While most decision-makers are the team leads – especially when it comes to making the final call – the rest of the group should have a lot of influence. The best decision makers collaborate with and welcome the expertise and different perspectives of the team. They also remember to plan for the unexpected and create a plan B and C so everyone can quickly switch gears if things go awry.

Go big with strategic project planning

Writing tools

In the kitchen, your go-to tools might be an immersion blender and a waffle iron. When you’re project planning, holding a brainstorming session or building Gantt charts are probably handier. Here’s why.

Brainstorming

Brainstorming is a group exercise used to generate new ideas or solve problems. It’s a collaborative method that encourages spontaneous and creative ideas. 

When running a brainstorming session, include brilliant subject matter experts and pull in those free-thinkers who churn out amazing concepts with a blink. Before you let the ideas flow, set ground rules to create a vibe of openness: never criticize other people’s inputs, build on other people’s suggestions, and focus on quantity over quality, etc. 

The downside of a brainstorming session is you may end up with suggestions that are way off base or too pie in the sky – and that’s perfectly ok! After the session, look over what you have and pick the ones you want to refine.

Cause and effect drawings

These diagrams – sometimes referred to as Fishbone or Ishikawa diagrams – help find issues before it’s too late. A cause-and-effect diagram shows the relationship between all factors that lead to a situation. It identifies significant causes, breaks them down into sub-causes, and points to likely outcomes.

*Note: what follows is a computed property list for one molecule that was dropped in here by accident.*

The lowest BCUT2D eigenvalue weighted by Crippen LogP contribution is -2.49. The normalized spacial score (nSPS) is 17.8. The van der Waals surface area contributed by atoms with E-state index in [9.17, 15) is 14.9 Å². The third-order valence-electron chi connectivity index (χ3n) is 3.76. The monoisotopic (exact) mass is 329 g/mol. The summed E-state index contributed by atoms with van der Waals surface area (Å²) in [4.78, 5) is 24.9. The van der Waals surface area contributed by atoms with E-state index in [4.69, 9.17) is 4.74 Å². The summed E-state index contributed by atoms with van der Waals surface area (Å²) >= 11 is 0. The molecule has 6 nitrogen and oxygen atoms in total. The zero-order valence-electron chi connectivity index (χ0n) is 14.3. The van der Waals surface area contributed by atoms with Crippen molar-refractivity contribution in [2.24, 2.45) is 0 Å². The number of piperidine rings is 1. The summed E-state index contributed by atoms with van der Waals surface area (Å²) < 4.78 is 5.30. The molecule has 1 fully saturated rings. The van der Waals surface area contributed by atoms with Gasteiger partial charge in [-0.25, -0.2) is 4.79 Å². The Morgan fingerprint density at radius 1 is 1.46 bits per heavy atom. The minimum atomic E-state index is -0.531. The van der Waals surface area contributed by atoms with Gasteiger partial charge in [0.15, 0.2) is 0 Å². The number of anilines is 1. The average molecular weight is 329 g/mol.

Cause-and-effect drawings are an excellent tool for risk management but they don’t include any subjective elements like likelihood or severity. They only look at the facts.

Critical path analysis

For large, complicated projects with many activities going on at the same time, a critical path analysis can be super helpful. Find your critical path by looking at the longest activity in your plan and measuring the time you need to complete it from start to finish. Understanding critical and non-critical tasks prevents timeframe glitches and process bottlenecks. It’s an excellent technique for managing large projects with multiple dependencies, but it can be too complex for smaller projects.

Gantt charts

A Gantt chart is a type of bar chart that illustrates a project schedule. It lists the tasks on the vertical axis and time intervals on the horizontal axis to help you plan, coordinate, and track specific tasks. It’s also a visual representation of your progress that can be used in status reports. A Gantt chart is helpful for almost any project, as it makes it easy to ‘see’ the entire job from start to finish and, if you need to, pivot to plan B.

How project planning software can help

Project planning can be a long, manual process. Thankfully, the tech world has figured out a way to make it much less painful. There are many solutions to choose from, but save yourself a headache and make sure your project planning tool includes the following essential features:

  • Robust tools that help you organize, track, and manage projects
  • Flexible templates to create everything from meeting notes to product requirements
  • An intuitive interface that allows you to organize and share work with your team
  • A search feature that makes it easy to find what you need
  • An open and shared workspace that encourages collaboration and feedback

If you’re eager to begin using these project planning tips and tricks but aren’t quite sure where to start, a project plan template can guide you in the right direction. Download our free project plan template to help you to define, manage, and track your next project, all while keeping stakeholders in the know.